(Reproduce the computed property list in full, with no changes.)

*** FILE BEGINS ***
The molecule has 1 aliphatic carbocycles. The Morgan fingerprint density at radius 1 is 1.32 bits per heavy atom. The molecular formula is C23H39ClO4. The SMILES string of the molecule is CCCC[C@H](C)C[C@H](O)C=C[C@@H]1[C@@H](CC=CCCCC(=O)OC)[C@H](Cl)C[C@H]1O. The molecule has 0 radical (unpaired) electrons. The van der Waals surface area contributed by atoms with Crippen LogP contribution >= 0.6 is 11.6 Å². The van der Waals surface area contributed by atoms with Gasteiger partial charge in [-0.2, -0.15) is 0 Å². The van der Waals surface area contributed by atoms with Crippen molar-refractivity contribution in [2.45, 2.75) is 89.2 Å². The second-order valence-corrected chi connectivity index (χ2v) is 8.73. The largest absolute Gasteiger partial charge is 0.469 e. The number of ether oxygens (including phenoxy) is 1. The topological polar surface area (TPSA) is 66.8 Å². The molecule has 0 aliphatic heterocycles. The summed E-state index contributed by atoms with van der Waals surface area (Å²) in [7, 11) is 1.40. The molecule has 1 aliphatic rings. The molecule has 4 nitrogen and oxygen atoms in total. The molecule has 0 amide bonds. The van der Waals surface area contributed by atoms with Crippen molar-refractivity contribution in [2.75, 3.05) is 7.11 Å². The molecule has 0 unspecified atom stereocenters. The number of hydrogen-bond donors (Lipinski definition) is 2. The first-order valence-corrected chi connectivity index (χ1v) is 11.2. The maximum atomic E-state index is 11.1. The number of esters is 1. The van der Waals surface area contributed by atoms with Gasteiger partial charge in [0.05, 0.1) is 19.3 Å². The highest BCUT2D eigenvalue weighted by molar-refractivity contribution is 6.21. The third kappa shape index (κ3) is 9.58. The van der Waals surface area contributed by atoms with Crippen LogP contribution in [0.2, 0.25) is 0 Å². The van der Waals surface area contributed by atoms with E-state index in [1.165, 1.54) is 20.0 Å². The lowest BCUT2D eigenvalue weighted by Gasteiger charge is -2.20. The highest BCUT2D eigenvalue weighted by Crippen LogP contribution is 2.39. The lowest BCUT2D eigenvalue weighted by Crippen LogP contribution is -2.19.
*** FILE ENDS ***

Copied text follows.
The molecule has 1 aliphatic carbocycles. The Morgan fingerprint density at radius 1 is 1.32 bits per heavy atom. The molecular formula is C23H39ClO4. The SMILES string of the molecule is CCCC[C@H](C)C[C@H](O)C=C[C@@H]1[C@@H](CC=CCCCC(=O)OC)[C@H](Cl)C[C@H]1O. The molecule has 0 radical (unpaired) electrons. The van der Waals surface area contributed by atoms with Crippen LogP contribution >= 0.6 is 11.6 Å². The van der Waals surface area contributed by atoms with Gasteiger partial charge in [-0.2, -0.15) is 0 Å². The van der Waals surface area contributed by atoms with Crippen molar-refractivity contribution in [2.45, 2.75) is 89.2 Å². The second-order valence-corrected chi connectivity index (χ2v) is 8.73. The largest absolute Gasteiger partial charge is 0.469 e. The number of ether oxygens (including phenoxy) is 1. The topological polar surface area (TPSA) is 66.8 Å². The molecule has 0 aliphatic heterocycles. The summed E-state index contributed by atoms with van der Waals surface area (Å²) in [7, 11) is 1.40. The molecule has 1 aliphatic rings. The molecule has 4 nitrogen and oxygen atoms in total. The molecule has 0 amide bonds. The van der Waals surface area contributed by atoms with Crippen molar-refractivity contribution in [2.75, 3.05) is 7.11 Å². The molecule has 0 unspecified atom stereocenters. The number of hydrogen-bond donors (Lipinski definition) is 2. The first-order valence-corrected chi connectivity index (χ1v) is 11.2. The maximum atomic E-state index is 11.1. The number of esters is 1. The van der Waals surface area contributed by atoms with Gasteiger partial charge in [0.05, 0.1) is 19.3 Å². The highest BCUT2D eigenvalue weighted by molar-refractivity contribution is 6.21. The third kappa shape index (κ3) is 9.58. The van der Waals surface area contributed by atoms with Crippen LogP contribution in [0.2, 0.25) is 0 Å². The van der Waals surface area contributed by atoms with E-state index in [1.165, 1.54) is 20.0 Å². The lowest BCUT2D eigenvalue weighted by Gasteiger charge is -2.20. The highest BCUT2D eigenvalue weighted by Crippen LogP contribution is 2.39. The lowest BCUT2D eigenvalue weighted by Crippen LogP contribution is -2.19.